Ottawa activists representing low-income families rallied in front of the Ottawa Public Library Thursday to raise awareness about their lack of affordable Internet access.
It was part of a nation-wide campaign led by ACORN Canada, in its bid to convince the Canadian Radio-television and Telecommunications Commission (CRTC) to lower prices for low-income families, specifically those in urban areas.
The group said families shouldn’t have to send their kids to libraries just to get online.
“I feel it’s a necessity to have access, to be able to utilize the Internet for homework purposes, for knowledge purposes,” said Leeann Gate, who marched with her daughter and about a dozen protestors from the library to Parliament Hill.
“It can be overwhelmingly expensive. Without that Internet I feel that my child is without a necessity to further her education.”
Gates’ 15-year-old daughter Cassie said last year she had to go to the McCann Clubhouse on McArthur Avenue — which is part of the Boys and Girls Club of Ottawa — to access the Internet for school work.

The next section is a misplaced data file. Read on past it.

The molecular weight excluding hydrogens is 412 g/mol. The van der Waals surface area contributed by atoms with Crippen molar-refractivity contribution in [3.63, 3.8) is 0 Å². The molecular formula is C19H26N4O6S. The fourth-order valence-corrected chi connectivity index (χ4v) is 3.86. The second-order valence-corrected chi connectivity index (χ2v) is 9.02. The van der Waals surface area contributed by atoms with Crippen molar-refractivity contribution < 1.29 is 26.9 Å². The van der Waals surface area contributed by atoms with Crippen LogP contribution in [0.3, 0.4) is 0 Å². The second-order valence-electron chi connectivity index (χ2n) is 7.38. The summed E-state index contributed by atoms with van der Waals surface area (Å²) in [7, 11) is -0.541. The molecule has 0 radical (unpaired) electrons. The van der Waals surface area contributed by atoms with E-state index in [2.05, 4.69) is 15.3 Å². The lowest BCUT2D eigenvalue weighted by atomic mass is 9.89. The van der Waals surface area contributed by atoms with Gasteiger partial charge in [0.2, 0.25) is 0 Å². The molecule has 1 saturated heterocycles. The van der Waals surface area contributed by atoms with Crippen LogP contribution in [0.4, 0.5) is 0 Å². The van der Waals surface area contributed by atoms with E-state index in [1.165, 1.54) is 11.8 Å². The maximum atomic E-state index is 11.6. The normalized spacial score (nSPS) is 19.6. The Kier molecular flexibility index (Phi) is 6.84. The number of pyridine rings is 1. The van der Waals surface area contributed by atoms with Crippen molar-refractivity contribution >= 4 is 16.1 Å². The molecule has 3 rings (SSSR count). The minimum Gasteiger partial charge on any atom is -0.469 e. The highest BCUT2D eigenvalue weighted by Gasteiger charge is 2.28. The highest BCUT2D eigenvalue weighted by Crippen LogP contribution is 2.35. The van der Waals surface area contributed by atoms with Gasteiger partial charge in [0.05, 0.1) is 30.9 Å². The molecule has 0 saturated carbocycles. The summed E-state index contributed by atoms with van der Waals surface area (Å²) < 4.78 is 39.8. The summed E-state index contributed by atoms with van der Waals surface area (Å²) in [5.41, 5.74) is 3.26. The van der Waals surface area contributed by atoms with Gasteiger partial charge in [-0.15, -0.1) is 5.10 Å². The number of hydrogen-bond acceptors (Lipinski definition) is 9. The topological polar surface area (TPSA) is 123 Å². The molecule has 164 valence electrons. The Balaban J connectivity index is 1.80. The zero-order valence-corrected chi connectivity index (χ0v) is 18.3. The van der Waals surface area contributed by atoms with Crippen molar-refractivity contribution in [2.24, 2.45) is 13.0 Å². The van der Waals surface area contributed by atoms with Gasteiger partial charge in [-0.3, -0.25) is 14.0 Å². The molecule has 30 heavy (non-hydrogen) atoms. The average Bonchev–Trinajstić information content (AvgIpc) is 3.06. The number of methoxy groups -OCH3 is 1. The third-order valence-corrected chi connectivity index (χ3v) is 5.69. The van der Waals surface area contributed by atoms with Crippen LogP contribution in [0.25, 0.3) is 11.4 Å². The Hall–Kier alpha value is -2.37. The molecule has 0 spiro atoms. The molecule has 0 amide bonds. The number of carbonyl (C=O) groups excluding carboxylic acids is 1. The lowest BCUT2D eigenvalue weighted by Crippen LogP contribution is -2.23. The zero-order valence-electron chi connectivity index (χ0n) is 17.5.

“I’m hoping to get a job soon so I can help my mom out to pay for Internet. Because it’s really hard for her on her salary to pay these bills,” said the Grade 9 student.
ACORN said the CRTC’s subsidy regime in 2012, which allocated $132 million towards ensuring Canadians connect to a “world-class communications system,” failed to help low income urban families access home broadband Internet.
Robert Fitzpatrick, 26, who moved to Ottawa from the U.S., said he pays approximately $75 per month for Internet from Bell.
“For someone like me who’s on ODSP, who’s an immigrant, I need to be able to be connected, stay connected, but it’s so expensive,” he said.
Article by Joe Lofaro for Metro News